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Pamela Rogers was convicted of four counts of sexual battery by an authority figure back in 2005. The former McMinnville phys-ed teacher had sex with a 13-year-old student who attended the Centerville Elementary School where she taught.
In the original plea agreement, Rogers spent six months in jail and would spend the rest of her eight-year sentence on probation. But within a month of release on good behavior, she immediately re-contacted the victim, sending "lewd" photographs and videos of herself and texting and emailing the boy, in spite of a court order to end all contact.
Because of her probation violation, her original sentence of eight years was amended to 10 years in prison. In February 2008, she sought parole and was denied. The parole board had the option of allowing Rogers a new parole hearing within one to six years of that date. The board chose the maximum limit, setting her next date of eligibility for parole in 2014--a few months before she'd ostensibly get out of prison anyway.
Today, her lawyer argued on her behalf that because the next parole hearing date would occur mere months before she would ostensibly be released anyway, she should be given a shot at an earlier hearing date--within three years of her first parole hearing back in 2008.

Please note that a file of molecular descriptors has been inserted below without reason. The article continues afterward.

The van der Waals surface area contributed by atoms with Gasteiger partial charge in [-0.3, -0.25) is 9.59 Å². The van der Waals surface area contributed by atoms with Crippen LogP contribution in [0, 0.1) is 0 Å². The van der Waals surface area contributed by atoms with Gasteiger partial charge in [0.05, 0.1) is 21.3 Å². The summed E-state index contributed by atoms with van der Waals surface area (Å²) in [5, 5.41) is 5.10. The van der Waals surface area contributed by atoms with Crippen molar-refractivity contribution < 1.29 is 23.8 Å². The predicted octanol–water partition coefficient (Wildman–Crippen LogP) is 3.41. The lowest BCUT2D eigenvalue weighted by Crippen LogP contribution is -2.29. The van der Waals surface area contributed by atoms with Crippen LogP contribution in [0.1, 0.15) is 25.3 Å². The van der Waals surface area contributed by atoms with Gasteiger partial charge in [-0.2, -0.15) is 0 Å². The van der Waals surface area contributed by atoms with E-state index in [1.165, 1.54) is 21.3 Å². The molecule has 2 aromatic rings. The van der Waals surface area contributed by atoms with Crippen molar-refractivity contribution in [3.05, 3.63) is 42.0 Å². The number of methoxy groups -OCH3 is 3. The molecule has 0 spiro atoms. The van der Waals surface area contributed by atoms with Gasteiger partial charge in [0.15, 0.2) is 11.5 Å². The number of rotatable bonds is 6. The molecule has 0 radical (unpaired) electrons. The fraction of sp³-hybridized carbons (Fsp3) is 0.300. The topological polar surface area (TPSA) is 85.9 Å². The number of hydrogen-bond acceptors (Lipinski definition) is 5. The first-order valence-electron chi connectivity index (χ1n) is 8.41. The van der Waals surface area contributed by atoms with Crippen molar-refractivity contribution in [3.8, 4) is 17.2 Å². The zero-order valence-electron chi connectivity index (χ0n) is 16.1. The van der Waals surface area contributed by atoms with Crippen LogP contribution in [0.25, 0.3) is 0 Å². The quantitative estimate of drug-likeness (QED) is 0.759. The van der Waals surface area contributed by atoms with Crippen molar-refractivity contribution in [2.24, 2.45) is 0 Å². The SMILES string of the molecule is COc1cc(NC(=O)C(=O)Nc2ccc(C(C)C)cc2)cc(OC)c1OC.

"If she had abided by the conditions of the probation and done her six months and not gotten into any more trouble, that would have been a relatively light sentence," says Rogers' lawyer, Peter Strianse. "But given the intervening probation violation and new charges, it's turned into this 10-year nightmare and a parole board afraid to do anything in the glare of the TV cameras. Then they come up with this cutesy parole-date thing, but it's just an illusory date."
Today, the court decided that illusory date should stick, denying Rogers an earlier hearing.
"The court concludes that the facts of the probation violation are so extreme, that [it] is neither unreasonable, nor a clear error of judgment, to require the petitioner to serve six more years of prison time, before release can even be reconsidered, to lessen the likelihood that she will reoffend," read the court's opinion.
"The problem was the violation of the probation and the additional charges," Strianse says. "What was a very good, almost benign settlement has turned into an extremely harsh penitentiary sentence."